The Invisible Dimension: Suggestions for how to relate to the air we breathe

It brings us what we need and takes away what we don’t need; helps to cool us when we are hot and warm us when we are cold; it’s inside us and around us – in fact, we are constantly moving through it, and there are not many places on the planet where it is totally absent. Yet this most basically necessary of elements, the air, is also the place where we release our poisons and fumes. Suggestions abound about how we can achieve cleaner air; but perhaps before we embark on anything practical we need to consider why we relate to the air the way we do. For until we can understand our interaction with our atmosphere, we may not necessarily be able to do anything useful to maintain its ability to sustain us.

Where to start?

In understanding the air and how it works it may be useful to briefly look at theories of how we used to relate to this element in the past; and indeed how many tribal societies still do. As noted by, among others, David Abram (1), our view of the air used to be as something alive and continuously shifting; an intricate network of communication which links all living things and which is helping constantly to update us about the world around us (2). This fundamental perspective sees all air as a medium in which we, along with every other living creature on the Earth, are participating rather than apart from.

The difference between this perspective and that propagated by typical Western scientific thought is slight but key: while in general our modern culture recognises that the air is all around us and carries vital information, it is more commonly adhered to as empty space than living medium. Though this may seem like a minor point, what it has arguably led to is a disregard for the air and therefore a more blasé attitude about what we put there. After all, if air is only empty space, it doesn’t matter what substances go into it, right?

Useful Abstractions?

Our ability to extract our ideas from our environment has led to the invention of many interesting concepts and ideas, including collation of data to prove certain phenomena. Through this we have scientific proof that the air around the planet is being damaged, or at least severely changed, by human activity (see for example 3, 4). Yet perhaps such abstractions are insufficient to jolt us into action; for they have no direct relevance to our experience. As Abram puts it,

“Such published and broadcast information, reaching us as it does through … technological channels, all too often remains an abstract cluster of statistics; it does little to alter our intellectual detachment from the sensuous earth until, returning from a journey, we see for ourselves the brown haze that now settles over the town where we live, until we feel the chemical breeze stinging the moist membranes that line our nose…” –Abram, D. The Spell of Sensuous, 1996 (2)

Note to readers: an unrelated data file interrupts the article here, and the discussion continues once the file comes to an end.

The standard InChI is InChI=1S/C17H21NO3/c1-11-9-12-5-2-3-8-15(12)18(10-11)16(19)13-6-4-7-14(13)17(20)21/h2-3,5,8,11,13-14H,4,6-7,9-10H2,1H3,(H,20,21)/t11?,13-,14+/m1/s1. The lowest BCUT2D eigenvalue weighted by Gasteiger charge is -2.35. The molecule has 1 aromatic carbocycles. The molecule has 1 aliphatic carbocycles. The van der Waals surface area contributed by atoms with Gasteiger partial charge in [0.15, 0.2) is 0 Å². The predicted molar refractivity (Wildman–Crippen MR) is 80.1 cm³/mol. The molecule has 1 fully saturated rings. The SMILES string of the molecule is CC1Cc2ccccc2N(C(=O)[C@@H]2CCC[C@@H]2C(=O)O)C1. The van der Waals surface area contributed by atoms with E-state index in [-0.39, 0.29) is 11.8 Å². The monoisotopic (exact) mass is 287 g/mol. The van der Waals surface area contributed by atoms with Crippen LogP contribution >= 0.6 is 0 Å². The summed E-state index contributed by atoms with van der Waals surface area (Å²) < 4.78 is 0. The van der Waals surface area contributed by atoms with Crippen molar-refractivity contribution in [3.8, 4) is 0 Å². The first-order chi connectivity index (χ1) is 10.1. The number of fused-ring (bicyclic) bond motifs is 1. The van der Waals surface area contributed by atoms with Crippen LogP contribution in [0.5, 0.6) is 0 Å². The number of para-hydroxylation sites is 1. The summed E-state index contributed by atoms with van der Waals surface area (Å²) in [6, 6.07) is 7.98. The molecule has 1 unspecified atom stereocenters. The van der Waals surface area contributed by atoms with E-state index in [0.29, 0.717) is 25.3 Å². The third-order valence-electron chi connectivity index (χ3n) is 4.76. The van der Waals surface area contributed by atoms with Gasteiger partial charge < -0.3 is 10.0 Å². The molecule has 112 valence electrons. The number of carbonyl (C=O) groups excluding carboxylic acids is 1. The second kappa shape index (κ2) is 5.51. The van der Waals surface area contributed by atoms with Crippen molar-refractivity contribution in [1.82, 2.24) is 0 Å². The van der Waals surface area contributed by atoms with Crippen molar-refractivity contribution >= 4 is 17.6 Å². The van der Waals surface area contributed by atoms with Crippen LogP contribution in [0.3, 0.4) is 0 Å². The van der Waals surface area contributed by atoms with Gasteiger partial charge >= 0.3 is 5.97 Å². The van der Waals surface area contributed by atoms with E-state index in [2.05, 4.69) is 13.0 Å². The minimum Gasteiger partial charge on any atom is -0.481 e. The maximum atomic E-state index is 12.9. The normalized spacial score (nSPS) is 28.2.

Abram’s theory is that by such abstractions, humans have removed ourselves mentally from the holistic web of life which nevertheless continues to surround our physical activities, and thus are more easily able to disregard, manipulate, unbalance and destroy the things around us to which we used to feel a direct sensory connection (1).

He suggests one of the main devices through which we have achieved this lack of connection is the use of abstract phonetic language, as this language has the capacity to relate only to other human inventions and not to the natural world (1). Yet we do feel some kind of loss; as an unbalance is reflected in many of our actions – from driving cars to spraying pesticides – which seem to create more detrimental than beneficial effects yet which we continue to engage in.

Which path to choose?

Taking into account the damage we are causing to the air with many of even our most mundane and everyday actions, such as carrying shopping in a plastic bag which was created by pumping fumes into the atmosphere (5), one may well come to the conclusion that we are on some kind of self-destructive path. Perhaps we are feeling too keenly the loss of our direct sensory connection, and are on a misplaced mission to rekindle it;

“It was as though after the demise of the ancestral, pagan gods, Western civilisation’s burnt offerings had become ever more constant, more extravagant, more acrid – as though we were petitioning some unknown and slumbering power, trying to stir some vast dragon, striving to invoke some unknown or long-forgotten power that, awakening, might call us back into relation with something other than ourselves and our own designs.” – Abram, 1996 (2)

If we are to believe predictions such as those of the IPCC (see for example 3) then this metaphorical power being invoked as the ozone thins and the global temperature rises could possibly be one which destroys all or a significant part of life on earth. Yet this does not have to be the only path.

Perhaps, as Abram suggests, our technology (including the development of language) is the cause of the unbalance in the air. But to disregard technology entirely would be also to disregard its potential to help us rediscover a healthier and more holistic relationship with our environment.

One thing we can do is use language to encourage the reconnection of people with air; perhaps this is best done through evocative phrases than through statistics, though everyone has their own unique response systems. Maybe you already think of the air as an intricate web of signals, linking you with everything around you. Maybe you already feel these signals bringing you new messages from the world with every inhalation; from the fresh tangy air of the seaside to the dusty must of the city centre, or from the cool, rich scent of the forest floor to the sharp, alarming sting of a pesticide sprayer in the field you were walking past.

Though very basic and perhaps in some ways insignificant, the linguistic portrayal of what the air means to you can have a profound impact on your actions and the practical steps you take towards protecting it. These practical steps can take many varied forms; below are just a few examples.

Take action

Another way we can improve our relationship with the air is to explore use of “alternative” technologies which can help us to use the same machines and inventions which we are already using but with regard for the earth from which they come and the air of which they are a part. Such technologies are well-known and their uses well-documented in some circles though they have not necessarily been widely adopted yet.